where necessary to continuously improve<br />

the grievance handling procedure. We ask<br />

Amfori to remind workers of their rights and<br />

this online grievance mechanism. 4<br />

2.2 Environmental Responsibility<br />

Suppliers should assess significant<br />

environmental impact of operations<br />

and establish effective policies and<br />

procedures that reflect their environmental<br />

responsibility. They will see to implement<br />

adequate measures to prevent or minimise<br />

adverse effects on the community, natural<br />

resources and the overall environment.<br />

EK Fashion asks suppliers to have<br />

procedures and standards for the use of<br />

water and energy, handling and disposure<br />

of chemicals and other dangerous materials,<br />

waste management, emissions and effluent<br />

treatment. The procedures and standards<br />

must meet at least the minimum legal<br />

requirements.<br />

No use of energy of non-renewable<br />

sources and minimizing Green house<br />

Gas (GHG) emissions<br />

Suppliers shall keep records of the current<br />

energy sources and emissions and reduce<br />

the use of energy of non-renewable<br />

sources. Targets will be set to work with<br />

green energy sources and thus reduce<br />

emissions to air.<br />

The consumption of energy of nonrenewable<br />

origin is one of the main<br />

causes of greenhouse gas emissions. The<br />

production of textile and garments is an<br />

energy intensive process. Measuring GHG<br />

emissions is a critical first step to reducing<br />

the carbon footprint of an enterprise’s<br />

activities. It helps an enterprise to assess its<br />

impact on the climate and to design costeffective<br />

emission reduction plans.<br />

• Establish an energy management plan<br />

at the site-level that includes companywide<br />

coordinated measures for energy<br />

management. We ask our suppliers<br />

to measure, report and minimize their<br />

energy consumption and GHG wherever<br />

possible.<br />

• Also, we do encourage our suppliers<br />

to make use of renewable energy<br />

sources like wind- and solar energy. We<br />

ask our supplier to research and use<br />

technologies which use less energy, like<br />

LED lightning.<br />

• Implement best available techniques<br />

(BAT) as defined by Best Available<br />

Techniques Reference Documents for<br />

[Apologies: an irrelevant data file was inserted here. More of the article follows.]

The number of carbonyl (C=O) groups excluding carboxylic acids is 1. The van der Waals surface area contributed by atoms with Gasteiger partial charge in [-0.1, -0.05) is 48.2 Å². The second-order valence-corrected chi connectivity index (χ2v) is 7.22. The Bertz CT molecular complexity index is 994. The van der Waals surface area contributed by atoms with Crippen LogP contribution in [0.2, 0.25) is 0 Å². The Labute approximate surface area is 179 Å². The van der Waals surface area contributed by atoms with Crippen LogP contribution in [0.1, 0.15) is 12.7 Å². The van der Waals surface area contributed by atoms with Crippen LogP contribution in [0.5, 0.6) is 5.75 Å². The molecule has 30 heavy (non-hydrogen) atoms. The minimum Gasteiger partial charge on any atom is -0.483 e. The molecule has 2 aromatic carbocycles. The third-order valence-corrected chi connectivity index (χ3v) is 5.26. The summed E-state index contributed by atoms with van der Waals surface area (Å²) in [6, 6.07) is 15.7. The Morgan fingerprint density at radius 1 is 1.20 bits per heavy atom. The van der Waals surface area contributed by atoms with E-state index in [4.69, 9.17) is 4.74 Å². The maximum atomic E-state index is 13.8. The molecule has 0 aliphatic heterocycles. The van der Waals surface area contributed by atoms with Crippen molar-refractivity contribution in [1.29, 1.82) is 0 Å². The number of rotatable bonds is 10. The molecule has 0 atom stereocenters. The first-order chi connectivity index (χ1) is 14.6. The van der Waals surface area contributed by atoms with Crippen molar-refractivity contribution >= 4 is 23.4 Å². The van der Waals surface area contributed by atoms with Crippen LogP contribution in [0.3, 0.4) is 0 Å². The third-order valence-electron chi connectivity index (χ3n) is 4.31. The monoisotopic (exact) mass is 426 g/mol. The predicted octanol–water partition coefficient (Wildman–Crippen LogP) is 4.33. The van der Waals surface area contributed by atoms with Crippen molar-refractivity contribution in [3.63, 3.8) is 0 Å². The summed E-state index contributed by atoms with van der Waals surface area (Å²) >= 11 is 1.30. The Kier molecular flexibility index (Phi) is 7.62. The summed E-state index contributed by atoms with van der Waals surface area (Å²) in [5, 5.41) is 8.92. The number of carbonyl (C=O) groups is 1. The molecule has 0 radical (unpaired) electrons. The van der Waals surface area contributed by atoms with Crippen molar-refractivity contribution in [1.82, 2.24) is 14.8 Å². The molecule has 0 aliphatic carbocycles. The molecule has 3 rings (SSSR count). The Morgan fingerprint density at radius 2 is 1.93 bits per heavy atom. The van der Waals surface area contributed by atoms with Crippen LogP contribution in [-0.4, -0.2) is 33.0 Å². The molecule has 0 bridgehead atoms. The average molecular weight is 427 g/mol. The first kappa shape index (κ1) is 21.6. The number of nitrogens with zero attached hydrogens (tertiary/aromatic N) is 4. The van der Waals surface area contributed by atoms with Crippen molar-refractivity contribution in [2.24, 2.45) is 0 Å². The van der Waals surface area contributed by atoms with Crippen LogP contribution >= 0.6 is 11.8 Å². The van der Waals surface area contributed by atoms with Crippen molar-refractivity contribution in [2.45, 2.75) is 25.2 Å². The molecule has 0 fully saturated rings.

the sector or sub-sector 3 5 .<br />

• Implement energy efficiency measures<br />

(e.g. energy conservation technology,<br />

optimization of steam generation and<br />

pressurized air, waste heat recovery<br />

from waste water and waste gas,<br />

process optimization, etc.)<br />

• Implement energy conservation<br />

measures (e.g. implementation of<br />

energy saving through improvements in<br />

the process and reaction conditions)<br />

• Increase efficiencies and quality so as<br />

to reduce need for re-processing due to<br />

failures<br />

• Install and operate accurate meters<br />

and/or measuring software as a<br />

fundamental step to benchmarking<br />

performance and to initiating efficiency<br />

improvement<br />

Limitations to water use and clean waste<br />

water<br />

The supplier shall measure water use and<br />

determine whether it can source from water<br />

stressed areas responsibly – for example, by<br />

promoting water efficiency and/or reducing<br />

process dependence on fresh water<br />

amongst its suppliers. Waste water must be<br />

treated and tested before releasing to the<br />

environment. The supplier shall comply to<br />

national waste water legislation.<br />

Throughout the production of textiles, a lot<br />

of water is used. In general, most water is<br />

used for cotton cultivation (2/3 or more of<br />

the total volume). Textile processing uses far<br />

less water but causes most water pollution.<br />

This puts great pressure on the availability<br />

and the quality of water in areas where<br />

cultivation and processing take place. Water<br />

use, the source and waste water in the wet<br />

processing also deserves serious attention,<br />

because of the local pollution impact.<br />

• We ask our suppliers to deliver a<br />

(waste) water policy, testing procedure<br />

and/or a copy of one of the standards.<br />

We ask our suppliers to provide, (LCA)<br />

data on water, energy and chemicals<br />

and emissions. Use the ZDHC (Waste<br />

Water) guidelines and the Unido water<br />

calculator: https://watercalculator.dnvgl.<br />

com/Home/Form.<br />

• We want to be informed about the<br />

water source (rain, groundwater, lake,<br />

etc)<br />

• We would like to offer suppliers more<br />

information on a cleaner production<br />

process through the ZDHC, OECD<br />

guidance or MODINT Factsheets which<br />

we could provide to you.<br />

No hazardous Chemicals<br />

No hazardous chemicals shall be used in<br />

processing stage and released in water<br />

or air. Employees shall be protected and<br />

equipped with the right safety measures<br />

and appropriate training. Chemicals shall be<br />

stored and labeled accurately.<br />

Chemicals are used everywhere in the<br />